What Species of Maple Trees Are in Michigan?

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    Black Maple

    • The black maple grows in moist soils and looks very similar to the sugar maple. It may be found as far south as Tennessee and as far north as Ontario. It is valuable for its wood and sap.

    Norway Maple

    • The Norway maple was brought to the United States from Europe in 1756. It can grow in many different types of soil and does best when it receives lots of sunlight. The Norway maple favors dry conditions.

    Red Maple

    • The red maple tree usually shows fall color before other types of maple trees. It can grow in a wide variety of different soil types and does well in either sunlight or partial shade. This tree tolerates air pollution well.

    Silver Maple

    • The silver maple will grow in all types of soil, including soil of poor quality. It has a very rapid growth rate and does well with partial shade or lots of sun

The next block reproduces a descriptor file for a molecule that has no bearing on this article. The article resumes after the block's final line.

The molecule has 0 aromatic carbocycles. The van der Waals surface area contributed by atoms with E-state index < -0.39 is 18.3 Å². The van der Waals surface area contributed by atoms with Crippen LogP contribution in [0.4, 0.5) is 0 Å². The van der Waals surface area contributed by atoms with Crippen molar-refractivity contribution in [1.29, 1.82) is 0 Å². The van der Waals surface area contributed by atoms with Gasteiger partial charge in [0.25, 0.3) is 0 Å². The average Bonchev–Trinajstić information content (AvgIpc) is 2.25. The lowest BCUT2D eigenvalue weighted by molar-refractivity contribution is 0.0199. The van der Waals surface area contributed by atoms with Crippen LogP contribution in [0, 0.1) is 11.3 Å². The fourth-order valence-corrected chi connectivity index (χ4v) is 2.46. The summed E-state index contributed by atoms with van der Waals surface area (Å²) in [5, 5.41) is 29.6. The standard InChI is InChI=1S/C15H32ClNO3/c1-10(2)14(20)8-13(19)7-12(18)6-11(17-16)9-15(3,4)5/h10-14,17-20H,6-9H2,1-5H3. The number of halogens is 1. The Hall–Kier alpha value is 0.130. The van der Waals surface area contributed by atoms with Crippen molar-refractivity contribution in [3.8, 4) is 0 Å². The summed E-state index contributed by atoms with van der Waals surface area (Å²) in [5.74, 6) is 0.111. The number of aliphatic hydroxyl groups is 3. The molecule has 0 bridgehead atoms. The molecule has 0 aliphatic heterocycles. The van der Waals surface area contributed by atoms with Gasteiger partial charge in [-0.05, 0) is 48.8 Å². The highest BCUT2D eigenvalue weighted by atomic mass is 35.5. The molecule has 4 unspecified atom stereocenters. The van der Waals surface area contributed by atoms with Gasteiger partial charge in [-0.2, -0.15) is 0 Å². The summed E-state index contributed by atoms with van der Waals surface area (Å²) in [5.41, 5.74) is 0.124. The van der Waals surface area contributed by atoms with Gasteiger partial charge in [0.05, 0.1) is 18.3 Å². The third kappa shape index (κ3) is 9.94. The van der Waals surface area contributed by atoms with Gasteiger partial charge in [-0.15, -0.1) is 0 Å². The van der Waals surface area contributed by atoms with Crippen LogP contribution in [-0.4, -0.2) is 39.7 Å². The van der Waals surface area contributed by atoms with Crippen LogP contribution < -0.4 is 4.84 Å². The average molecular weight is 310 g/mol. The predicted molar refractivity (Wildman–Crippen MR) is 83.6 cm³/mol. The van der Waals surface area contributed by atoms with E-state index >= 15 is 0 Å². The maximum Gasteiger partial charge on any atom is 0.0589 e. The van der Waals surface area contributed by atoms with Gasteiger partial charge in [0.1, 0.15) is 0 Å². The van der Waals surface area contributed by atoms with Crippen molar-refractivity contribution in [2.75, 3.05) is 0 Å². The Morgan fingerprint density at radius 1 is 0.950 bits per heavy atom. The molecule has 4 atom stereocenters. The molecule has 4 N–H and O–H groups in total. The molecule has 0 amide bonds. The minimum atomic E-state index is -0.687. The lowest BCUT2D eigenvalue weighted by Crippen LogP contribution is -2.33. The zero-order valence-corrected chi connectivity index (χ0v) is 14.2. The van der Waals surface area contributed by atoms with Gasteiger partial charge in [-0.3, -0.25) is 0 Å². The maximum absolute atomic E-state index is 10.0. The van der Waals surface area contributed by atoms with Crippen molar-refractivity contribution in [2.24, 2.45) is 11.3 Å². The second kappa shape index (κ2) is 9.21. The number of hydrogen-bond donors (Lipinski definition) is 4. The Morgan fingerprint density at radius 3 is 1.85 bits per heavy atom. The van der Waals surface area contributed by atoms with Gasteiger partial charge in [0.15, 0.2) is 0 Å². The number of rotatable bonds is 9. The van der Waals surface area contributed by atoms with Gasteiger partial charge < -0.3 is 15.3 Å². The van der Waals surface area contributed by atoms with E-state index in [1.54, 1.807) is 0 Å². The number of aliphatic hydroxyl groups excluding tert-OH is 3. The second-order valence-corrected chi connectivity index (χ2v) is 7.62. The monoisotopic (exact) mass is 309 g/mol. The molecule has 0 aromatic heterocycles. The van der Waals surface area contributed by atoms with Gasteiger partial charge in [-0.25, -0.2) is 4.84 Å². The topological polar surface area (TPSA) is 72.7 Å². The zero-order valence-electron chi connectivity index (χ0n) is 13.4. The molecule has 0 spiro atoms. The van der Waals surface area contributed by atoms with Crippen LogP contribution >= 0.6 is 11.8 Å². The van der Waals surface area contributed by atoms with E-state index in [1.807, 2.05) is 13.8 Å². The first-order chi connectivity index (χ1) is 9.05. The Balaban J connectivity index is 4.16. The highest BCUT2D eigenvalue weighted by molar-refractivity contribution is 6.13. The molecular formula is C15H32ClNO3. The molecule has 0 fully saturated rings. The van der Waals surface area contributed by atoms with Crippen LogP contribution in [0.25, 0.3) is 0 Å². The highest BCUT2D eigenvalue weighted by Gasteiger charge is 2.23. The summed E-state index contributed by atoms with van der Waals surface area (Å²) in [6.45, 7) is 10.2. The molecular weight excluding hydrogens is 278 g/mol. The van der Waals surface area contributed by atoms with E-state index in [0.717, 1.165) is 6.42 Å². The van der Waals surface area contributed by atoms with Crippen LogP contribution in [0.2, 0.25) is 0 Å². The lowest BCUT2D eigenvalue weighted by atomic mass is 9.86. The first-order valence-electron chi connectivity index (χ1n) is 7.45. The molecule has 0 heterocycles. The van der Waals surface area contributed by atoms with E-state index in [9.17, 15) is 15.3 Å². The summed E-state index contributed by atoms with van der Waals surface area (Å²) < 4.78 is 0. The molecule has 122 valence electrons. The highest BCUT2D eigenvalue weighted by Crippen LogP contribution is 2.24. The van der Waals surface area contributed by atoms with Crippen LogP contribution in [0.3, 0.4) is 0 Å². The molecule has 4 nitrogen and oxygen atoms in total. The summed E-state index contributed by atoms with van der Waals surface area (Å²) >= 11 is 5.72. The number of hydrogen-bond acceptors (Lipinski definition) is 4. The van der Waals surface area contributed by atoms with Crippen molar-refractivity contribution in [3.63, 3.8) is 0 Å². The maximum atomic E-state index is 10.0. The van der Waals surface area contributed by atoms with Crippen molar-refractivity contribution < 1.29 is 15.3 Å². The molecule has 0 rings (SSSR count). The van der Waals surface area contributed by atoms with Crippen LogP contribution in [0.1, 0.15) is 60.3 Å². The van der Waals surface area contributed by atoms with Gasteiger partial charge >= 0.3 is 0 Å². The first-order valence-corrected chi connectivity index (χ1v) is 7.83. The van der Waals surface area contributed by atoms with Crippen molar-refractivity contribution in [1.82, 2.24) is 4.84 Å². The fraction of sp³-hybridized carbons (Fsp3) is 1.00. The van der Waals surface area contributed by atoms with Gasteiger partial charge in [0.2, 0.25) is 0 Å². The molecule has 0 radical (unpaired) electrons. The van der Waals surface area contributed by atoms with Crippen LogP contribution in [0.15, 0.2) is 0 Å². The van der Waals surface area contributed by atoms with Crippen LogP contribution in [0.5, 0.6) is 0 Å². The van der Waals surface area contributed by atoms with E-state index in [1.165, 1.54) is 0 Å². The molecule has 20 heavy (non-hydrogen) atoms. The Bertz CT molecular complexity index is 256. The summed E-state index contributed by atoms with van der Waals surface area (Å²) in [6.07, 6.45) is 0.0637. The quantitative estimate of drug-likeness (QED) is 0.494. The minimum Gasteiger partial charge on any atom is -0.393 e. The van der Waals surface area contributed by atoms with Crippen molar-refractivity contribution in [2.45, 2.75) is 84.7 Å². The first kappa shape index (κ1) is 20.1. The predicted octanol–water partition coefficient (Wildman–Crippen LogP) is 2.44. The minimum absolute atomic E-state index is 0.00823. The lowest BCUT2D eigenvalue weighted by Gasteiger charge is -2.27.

Striped Maple

    • The striped maple is slow-growing and usually does not exceed 45 feet in height. The bark is green with white stripes. The leaves are pale green and turn pale yellow in the fall.

    Sugar Maple

    • The sugar maple is the tree most associated with maple syrup. Although the sap from all maple trees can be used for maple syrup, the sugar maple produces the most popular variety. It may grow to a height of 100 feet. Sugar maples are common in the forests of the northeastern United States and Canada. They require partial shade or full sun and well-drained soil.

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